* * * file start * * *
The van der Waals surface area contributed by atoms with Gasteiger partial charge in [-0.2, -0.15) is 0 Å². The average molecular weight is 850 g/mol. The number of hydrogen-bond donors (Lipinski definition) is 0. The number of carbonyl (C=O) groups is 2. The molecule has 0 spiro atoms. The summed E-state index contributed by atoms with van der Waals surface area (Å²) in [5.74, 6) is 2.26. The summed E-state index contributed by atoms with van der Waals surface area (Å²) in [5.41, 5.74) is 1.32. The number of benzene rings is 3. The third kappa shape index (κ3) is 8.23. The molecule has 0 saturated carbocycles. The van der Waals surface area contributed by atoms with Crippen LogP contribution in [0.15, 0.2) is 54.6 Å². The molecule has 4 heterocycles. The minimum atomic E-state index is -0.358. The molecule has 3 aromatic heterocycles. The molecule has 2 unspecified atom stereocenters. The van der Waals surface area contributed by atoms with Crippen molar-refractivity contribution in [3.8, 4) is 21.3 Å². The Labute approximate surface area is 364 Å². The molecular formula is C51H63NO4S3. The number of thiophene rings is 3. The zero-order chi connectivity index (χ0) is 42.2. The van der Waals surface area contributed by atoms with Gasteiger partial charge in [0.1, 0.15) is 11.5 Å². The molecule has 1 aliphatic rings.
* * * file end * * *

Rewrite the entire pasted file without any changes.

The van der Waals surface area contributed by atoms with Gasteiger partial charge in [-0.2, -0.15) is 0 Å². The average molecular weight is 850 g/mol. The number of hydrogen-bond donors (Lipinski definition) is 0. The number of carbonyl (C=O) groups is 2. The molecule has 0 spiro atoms. The summed E-state index contributed by atoms with van der Waals surface area (Å²) in [5.74, 6) is 2.26. The summed E-state index contributed by atoms with van der Waals surface area (Å²) in [5.41, 5.74) is 1.32. The number of benzene rings is 3. The third kappa shape index (κ3) is 8.23. The molecule has 0 saturated carbocycles. The van der Waals surface area contributed by atoms with Crippen LogP contribution in [0.15, 0.2) is 54.6 Å². The molecule has 4 heterocycles. The minimum atomic E-state index is -0.358. The molecule has 3 aromatic heterocycles. The molecule has 2 unspecified atom stereocenters. The van der Waals surface area contributed by atoms with Crippen molar-refractivity contribution in [3.8, 4) is 21.3 Å². The Labute approximate surface area is 364 Å². The molecular formula is C51H63NO4S3. The number of thiophene rings is 3. The zero-order chi connectivity index (χ0) is 42.2. The van der Waals surface area contributed by atoms with Gasteiger partial charge in [0.1, 0.15) is 11.5 Å². The molecule has 1 aliphatic rings.